There is no section of the Zohar that really belongs to the portion of Re’eh. The word re’eh means to “see,” which seems to be totally superfluous because the first few biblical verses say, “Behold, I give before you today a blessing and a curse; the blessing if you shall hearken to the commandments of the Lord, which I give you this day; and the curse, if you shall not hearken to the commandments of the Lord…” Does the word “behold” make any sense in what God is telling us? In life, don’t we see the contrary to what this verse implies; those who are kind and good seem cursed, and those who are so evil get away with it? The word re’eh is one of the 72 Names of God that is most often applied during our prayers. When we use the word “see,” it can be used to refer to an understanding, as in seeing something not physical. For example, in the expression “Do you see?” the word “see” or “I see” is replacing “I understand.” We use this expression infinite times. Yet, we also use the word to... Read More
This week’s portion is known as Ekev, a word generally translated as “…it shall come to pass….” Yet we are told by the Zohar that ekev means “heel.” The definition of the word ekev is that it is the heel and the seed that affects every aspect of everything. We learn in Kabbalah that if we can comprehend the root of the matter, understand the source, then we can proceed to resolve the problems that arise from the source. In other words, we see the entire tree when it is still within the seed because we know that the entire tree is already included within the seed. In this portion is the assurance that if we listen to God, everything is going to be great, and on the flip side, if we do not listen to God, then all that can befall mankind in the way of chaos can happen. But this is not accurate because there are those who follow the complete tradition and yet suffer, and those who do not follow any of the tradition and have everything. I have heard so many times people say it is still far... Read More
This Shabbat is traditionally known as Shabbat Nachamu, the Shabbat of Consolation, where God tells us that we shall be consoled. Does this mean that we are now consoled? The Zohar says that we find the consolation in the beginning of the reading in Va’etchanan where the Bible says, “Moses pleaded to God to permit him to lead the Israelites into the Promised Land.” What was Moses’ intent here? He already knew that he could not enter into the Land of Israel; he had been told by God. Moses did not find any consolation in the fact that God instructed him to appoint Joshua in his stead. Moses wanted to lead the Israelites. He did not stop begging, even after God had already refused to permit him to lead the Israelites into the Promised Land. What can we learn from this stubbornness of Moses, who refused to take no for an answer? What was this all about and what is this relationship to nachamu, or consolation? The Zohar says that when Moses refused to accept this answer, even though it was... Read More
The portion of Devarim is the first section of the Book of Deuteronomy. According to Rav Isaac Luria (the Ari) and the Zohar, this fifth volume was written by Moses himself. The first four books were on the level of Zeir Anpin, the Tree of Life, the level that exists beyond our familiar level of existence. During the course of the reading of Devarim, the Light is brought down into the level of Malchut, our realm. When the sages structured the portions of the Torah 3400 years ago, they calculated that Devarim would be read before Tisha B’Av; Satan is given total dominion over this day. Although there is no Zohar portion on this section of Devarim, Rav Shimon declared there is a Zohar reading that can be found elsewhere in the section of Balak. Balak was bent on the annihilation of the children of Israel and represented the highest level of Satan in this physical reality. The obvious question then is that if this section concerns Devarim, why is it in the portion of Balak? Why is there... Read More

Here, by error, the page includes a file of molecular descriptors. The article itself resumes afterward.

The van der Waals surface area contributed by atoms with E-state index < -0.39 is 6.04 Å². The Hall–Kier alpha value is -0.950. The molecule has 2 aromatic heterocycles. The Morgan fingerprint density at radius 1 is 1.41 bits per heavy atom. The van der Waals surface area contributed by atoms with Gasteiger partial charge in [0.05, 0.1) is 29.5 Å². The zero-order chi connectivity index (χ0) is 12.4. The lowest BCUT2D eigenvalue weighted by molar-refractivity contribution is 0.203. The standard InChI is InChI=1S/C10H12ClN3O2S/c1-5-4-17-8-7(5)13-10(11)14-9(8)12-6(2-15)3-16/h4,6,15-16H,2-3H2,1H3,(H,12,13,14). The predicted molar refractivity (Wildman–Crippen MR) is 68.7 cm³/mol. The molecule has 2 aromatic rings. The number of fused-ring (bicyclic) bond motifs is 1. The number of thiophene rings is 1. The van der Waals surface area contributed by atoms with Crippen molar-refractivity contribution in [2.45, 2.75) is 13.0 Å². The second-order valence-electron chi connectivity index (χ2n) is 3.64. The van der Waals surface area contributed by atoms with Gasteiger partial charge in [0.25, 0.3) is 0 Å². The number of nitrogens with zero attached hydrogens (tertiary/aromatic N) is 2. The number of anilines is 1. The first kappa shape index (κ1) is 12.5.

Matot Masei is a tremendously long portion—244 verses, yet there are only two short pages of Zohar discussing it. We know because of the kabbalistic principle that less is always more, where the Zohar either omits or has very little to say on the subject, it is left for us to delve into the secret that can be revealed there. This portion discusses the travels of the Israelites from one city to another; cities of the past that do not exist anymore. According to the Zohar, this is significant because it will be through the process of Quantum—where yesterday, today, and tomorrow are one—that chaos will not be part of our lives. Once we can see tomorrow, we can improve, avoid, or stay away from the event that can bring chaos to us. The Zohar explains that this is what these two portions Matot and Masei are about: Quantum—everything is one.  There are 112 verses in the portion of Matot, and the Zohar explains that the number 112 represents the interfacing between the world of the... Read More

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Rav Berg, Spiritual leader of the Kabbalah Centre, has made it his life’s mission to reveal and make relevant the teachings of Kabbalah. He and his wife, Karen Berg, opened the doors of The Kabbalah Centre to all who desire to learn these universal principles. Read Rav Berg's Bio

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